A public meeting held in support of the train service attracted 200 people (Photos: Supplied)
A public meeting held in support of the train service attracted 200 people (Photos: Supplied)

OPINIONSocietyMay 8, 2024

Why we’re fighting to save Te Huia, the Hamilton-Auckland train

A public meeting held in support of the train service attracted 200 people (Photos: Supplied)
A public meeting held in support of the train service attracted 200 people (Photos: Supplied)

With funding set to be scrapped for the Hamilton-Auckland commuter train, Te Huia enthusiast Georgie Dansey argues for it to be thrown a lifeline.

It’s 5.45am and the chain of my crappy old bike falls off slugging up the one hill in Hamilton. I contemplate yeeting the bike into the bushes and calling an Uber, but instead take a breath, power-walk to the top and coast down to Frankton station to officially cross off a momentous first – my first train trip to Auckland! Two years later and I’m standing in front of 200 people, hosting a public meeting to save Te Huia and writing impassioned articles with as many train puns in them as possible. 

Before this story gets totally derailed, let me back up the train a little bit and explain. My wife (who’s always been a bit off the rails) grew up in Wellington, taking public transport everywhere, and is constantly hassling me to stop always driving my car. So the night before a morning meeting in Auckland, when I was setting an alarm for 5am to get up for my three-hour date with the traffic over the Bombays, she said, “Why don’t you just catch the train? There’s a cafe on board. And wifi – you can do emails. Or take a nap.”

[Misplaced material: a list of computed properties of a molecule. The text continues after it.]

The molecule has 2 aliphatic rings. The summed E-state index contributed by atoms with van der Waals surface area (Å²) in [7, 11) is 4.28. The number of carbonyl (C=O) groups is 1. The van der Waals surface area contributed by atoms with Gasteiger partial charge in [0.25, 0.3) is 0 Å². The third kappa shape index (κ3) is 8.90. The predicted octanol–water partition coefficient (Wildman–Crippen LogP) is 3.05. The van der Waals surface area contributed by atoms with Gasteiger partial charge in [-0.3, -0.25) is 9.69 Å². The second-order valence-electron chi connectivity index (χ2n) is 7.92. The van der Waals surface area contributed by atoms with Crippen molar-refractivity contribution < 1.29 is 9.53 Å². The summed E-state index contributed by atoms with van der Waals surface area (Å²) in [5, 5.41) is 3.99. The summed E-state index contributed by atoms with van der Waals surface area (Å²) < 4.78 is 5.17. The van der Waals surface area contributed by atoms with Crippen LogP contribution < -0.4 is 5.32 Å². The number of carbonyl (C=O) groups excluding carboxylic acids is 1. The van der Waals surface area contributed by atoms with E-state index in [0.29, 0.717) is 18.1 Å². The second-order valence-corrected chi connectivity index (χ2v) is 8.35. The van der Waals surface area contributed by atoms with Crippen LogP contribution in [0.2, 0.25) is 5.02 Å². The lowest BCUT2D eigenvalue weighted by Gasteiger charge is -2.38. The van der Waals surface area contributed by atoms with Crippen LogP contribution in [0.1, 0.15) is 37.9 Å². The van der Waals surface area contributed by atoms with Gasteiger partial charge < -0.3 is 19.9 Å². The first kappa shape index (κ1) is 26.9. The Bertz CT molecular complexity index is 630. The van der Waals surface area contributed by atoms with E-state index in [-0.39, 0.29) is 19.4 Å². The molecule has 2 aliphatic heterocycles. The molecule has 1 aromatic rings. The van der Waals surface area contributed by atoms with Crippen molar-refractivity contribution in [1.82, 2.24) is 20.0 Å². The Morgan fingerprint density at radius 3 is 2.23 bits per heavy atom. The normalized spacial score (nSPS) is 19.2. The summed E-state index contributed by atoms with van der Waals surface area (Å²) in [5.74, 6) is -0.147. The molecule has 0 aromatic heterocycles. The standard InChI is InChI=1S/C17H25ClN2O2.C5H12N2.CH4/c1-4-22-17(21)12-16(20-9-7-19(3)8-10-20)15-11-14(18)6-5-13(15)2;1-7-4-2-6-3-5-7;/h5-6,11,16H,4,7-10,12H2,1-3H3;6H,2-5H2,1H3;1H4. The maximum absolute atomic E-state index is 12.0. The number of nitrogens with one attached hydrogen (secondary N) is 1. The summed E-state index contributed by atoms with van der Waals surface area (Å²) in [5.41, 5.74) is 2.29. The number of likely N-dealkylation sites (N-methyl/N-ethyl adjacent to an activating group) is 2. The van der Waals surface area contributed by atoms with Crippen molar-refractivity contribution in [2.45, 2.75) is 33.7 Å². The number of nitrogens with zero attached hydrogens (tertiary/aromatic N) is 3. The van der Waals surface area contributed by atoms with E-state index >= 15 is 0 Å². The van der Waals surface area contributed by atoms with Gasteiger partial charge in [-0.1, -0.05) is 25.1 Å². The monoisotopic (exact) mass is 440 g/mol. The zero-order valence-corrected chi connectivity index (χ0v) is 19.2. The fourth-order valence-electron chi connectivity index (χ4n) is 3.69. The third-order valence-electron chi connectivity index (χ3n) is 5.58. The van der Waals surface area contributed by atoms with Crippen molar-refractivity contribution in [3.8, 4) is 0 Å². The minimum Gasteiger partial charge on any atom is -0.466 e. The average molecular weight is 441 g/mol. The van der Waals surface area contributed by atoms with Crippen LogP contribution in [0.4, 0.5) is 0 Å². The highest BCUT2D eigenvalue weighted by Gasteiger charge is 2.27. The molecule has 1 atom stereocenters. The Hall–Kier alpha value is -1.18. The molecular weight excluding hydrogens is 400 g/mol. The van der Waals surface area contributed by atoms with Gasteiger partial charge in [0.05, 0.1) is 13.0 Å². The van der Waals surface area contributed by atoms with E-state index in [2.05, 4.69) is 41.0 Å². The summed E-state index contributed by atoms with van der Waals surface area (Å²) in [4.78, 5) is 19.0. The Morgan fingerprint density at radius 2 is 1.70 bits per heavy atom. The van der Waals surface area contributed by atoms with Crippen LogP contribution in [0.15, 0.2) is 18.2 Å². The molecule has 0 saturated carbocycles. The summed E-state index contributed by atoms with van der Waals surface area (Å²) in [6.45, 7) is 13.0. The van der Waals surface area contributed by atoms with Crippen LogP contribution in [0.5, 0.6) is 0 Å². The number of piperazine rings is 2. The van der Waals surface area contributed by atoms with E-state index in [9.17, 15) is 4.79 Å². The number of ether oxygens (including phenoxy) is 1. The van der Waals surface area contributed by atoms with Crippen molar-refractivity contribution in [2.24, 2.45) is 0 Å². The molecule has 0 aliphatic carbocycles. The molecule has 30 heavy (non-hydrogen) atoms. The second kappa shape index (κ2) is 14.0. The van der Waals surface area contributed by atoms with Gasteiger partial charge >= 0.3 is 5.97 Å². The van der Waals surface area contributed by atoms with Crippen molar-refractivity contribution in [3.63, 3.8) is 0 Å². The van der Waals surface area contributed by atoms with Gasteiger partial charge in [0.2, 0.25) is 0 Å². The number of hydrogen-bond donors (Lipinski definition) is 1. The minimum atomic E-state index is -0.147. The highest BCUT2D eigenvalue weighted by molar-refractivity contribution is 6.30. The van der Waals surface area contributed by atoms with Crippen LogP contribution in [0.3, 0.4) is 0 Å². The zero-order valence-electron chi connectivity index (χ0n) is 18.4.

To be honest, she had me at nap. As someone whose motto is “work smarter, not harder”, the idea of napping during my commute just made sense.

On board Te Huia (Photo: Alex Braae)

Cut to the chain and the hill and the station in the dark morning. I locked my bike up and hopped on board. It was… quite nice! I sat at a little table and read some emails and bought my ticket from a train person (conductor? Steward? Sir Topham Hatt?). After doing an hour of work I wandered down to the train cafe and got a cup of tea. I may have had a short nap. We arrived at 8.30, I walked to my meeting (15 minutes) and at the end of the day, I trained back home again. More emails, more tea. Couldn’t confirm, but likely more nap. Safe to say I was completely sold.

Trains definitely aren’t anything new. Up until 2004 a Wellington-Auckland train ran daily – some of the older engines around may even remember the fancy overnight trains with sleeper cars running this route right up until 1987. In other countries, catching a train between cities is very, very normal. So what’s going on in New Zealand? 

Train use (and public transport patronage in general) has been in a decline here from the 1950s onwards, due to successive governments choosing to shift transport funding to roading projects. A subsidy for long-distance passenger trains was removed in 1989, which basically wiped out rail overnight, but as part of a wider picture, trams (light rail) were removed in Auckland in the 1950s, passenger rail in Dunedin abolished in 1982 (that train station though! *chef’s kiss*), and trolleybuses in Wellington finally bit the dust in 2017. 

Platform 1 at Dunedin Railway Station (Photo: Getty Images)